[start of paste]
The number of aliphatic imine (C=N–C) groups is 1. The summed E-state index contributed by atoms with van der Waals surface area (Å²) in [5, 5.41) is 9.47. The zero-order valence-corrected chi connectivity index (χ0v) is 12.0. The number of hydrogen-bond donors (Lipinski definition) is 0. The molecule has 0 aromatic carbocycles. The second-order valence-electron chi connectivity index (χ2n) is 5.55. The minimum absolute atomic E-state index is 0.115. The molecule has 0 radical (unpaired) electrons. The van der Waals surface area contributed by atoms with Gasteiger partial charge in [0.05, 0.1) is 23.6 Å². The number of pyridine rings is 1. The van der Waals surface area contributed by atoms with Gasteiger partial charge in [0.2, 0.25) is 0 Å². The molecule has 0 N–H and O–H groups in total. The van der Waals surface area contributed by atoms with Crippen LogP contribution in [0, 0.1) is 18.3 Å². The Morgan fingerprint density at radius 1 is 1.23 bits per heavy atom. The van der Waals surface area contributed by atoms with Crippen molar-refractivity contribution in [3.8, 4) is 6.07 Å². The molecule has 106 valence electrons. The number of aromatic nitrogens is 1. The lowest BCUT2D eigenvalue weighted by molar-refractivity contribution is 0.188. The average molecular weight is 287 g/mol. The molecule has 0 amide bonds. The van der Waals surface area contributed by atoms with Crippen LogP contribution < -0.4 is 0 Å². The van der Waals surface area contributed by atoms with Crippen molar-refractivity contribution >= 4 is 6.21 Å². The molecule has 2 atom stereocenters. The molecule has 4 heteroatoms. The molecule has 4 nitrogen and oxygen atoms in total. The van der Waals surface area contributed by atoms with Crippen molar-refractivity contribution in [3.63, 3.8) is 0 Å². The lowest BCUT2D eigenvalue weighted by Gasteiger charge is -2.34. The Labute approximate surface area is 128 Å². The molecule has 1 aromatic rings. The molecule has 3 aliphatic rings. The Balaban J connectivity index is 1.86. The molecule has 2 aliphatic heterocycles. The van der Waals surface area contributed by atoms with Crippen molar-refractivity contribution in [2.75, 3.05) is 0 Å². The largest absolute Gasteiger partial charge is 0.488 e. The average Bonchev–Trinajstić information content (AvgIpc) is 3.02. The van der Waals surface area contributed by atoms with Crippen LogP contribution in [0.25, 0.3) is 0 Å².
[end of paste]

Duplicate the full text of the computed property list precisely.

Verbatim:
The number of aliphatic imine (C=N–C) groups is 1. The summed E-state index contributed by atoms with van der Waals surface area (Å²) in [5, 5.41) is 9.47. The zero-order valence-corrected chi connectivity index (χ0v) is 12.0. The number of hydrogen-bond donors (Lipinski definition) is 0. The molecule has 0 aromatic carbocycles. The second-order valence-electron chi connectivity index (χ2n) is 5.55. The minimum absolute atomic E-state index is 0.115. The molecule has 0 radical (unpaired) electrons. The van der Waals surface area contributed by atoms with Gasteiger partial charge in [0.05, 0.1) is 23.6 Å². The number of pyridine rings is 1. The van der Waals surface area contributed by atoms with Gasteiger partial charge in [0.2, 0.25) is 0 Å². The molecule has 0 N–H and O–H groups in total. The van der Waals surface area contributed by atoms with Crippen LogP contribution in [0, 0.1) is 18.3 Å². The Morgan fingerprint density at radius 1 is 1.23 bits per heavy atom. The van der Waals surface area contributed by atoms with Crippen molar-refractivity contribution in [3.8, 4) is 6.07 Å². The molecule has 106 valence electrons. The number of aromatic nitrogens is 1. The lowest BCUT2D eigenvalue weighted by molar-refractivity contribution is 0.188. The average molecular weight is 287 g/mol. The molecule has 0 amide bonds. The van der Waals surface area contributed by atoms with Crippen LogP contribution < -0.4 is 0 Å². The van der Waals surface area contributed by atoms with Crippen molar-refractivity contribution >= 4 is 6.21 Å². The molecule has 2 atom stereocenters. The molecule has 4 heteroatoms. The molecule has 4 nitrogen and oxygen atoms in total. The van der Waals surface area contributed by atoms with Crippen molar-refractivity contribution in [3.63, 3.8) is 0 Å². The lowest BCUT2D eigenvalue weighted by Gasteiger charge is -2.34. The Labute approximate surface area is 128 Å². The molecule has 1 aromatic rings. The molecule has 3 aliphatic rings. The Balaban J connectivity index is 1.86. The molecule has 2 aliphatic heterocycles. The van der Waals surface area contributed by atoms with Crippen molar-refractivity contribution in [2.75, 3.05) is 0 Å². The largest absolute Gasteiger partial charge is 0.488 e. The average Bonchev–Trinajstić information content (AvgIpc) is 3.02. The van der Waals surface area contributed by atoms with Crippen LogP contribution in [0.25, 0.3) is 0 Å².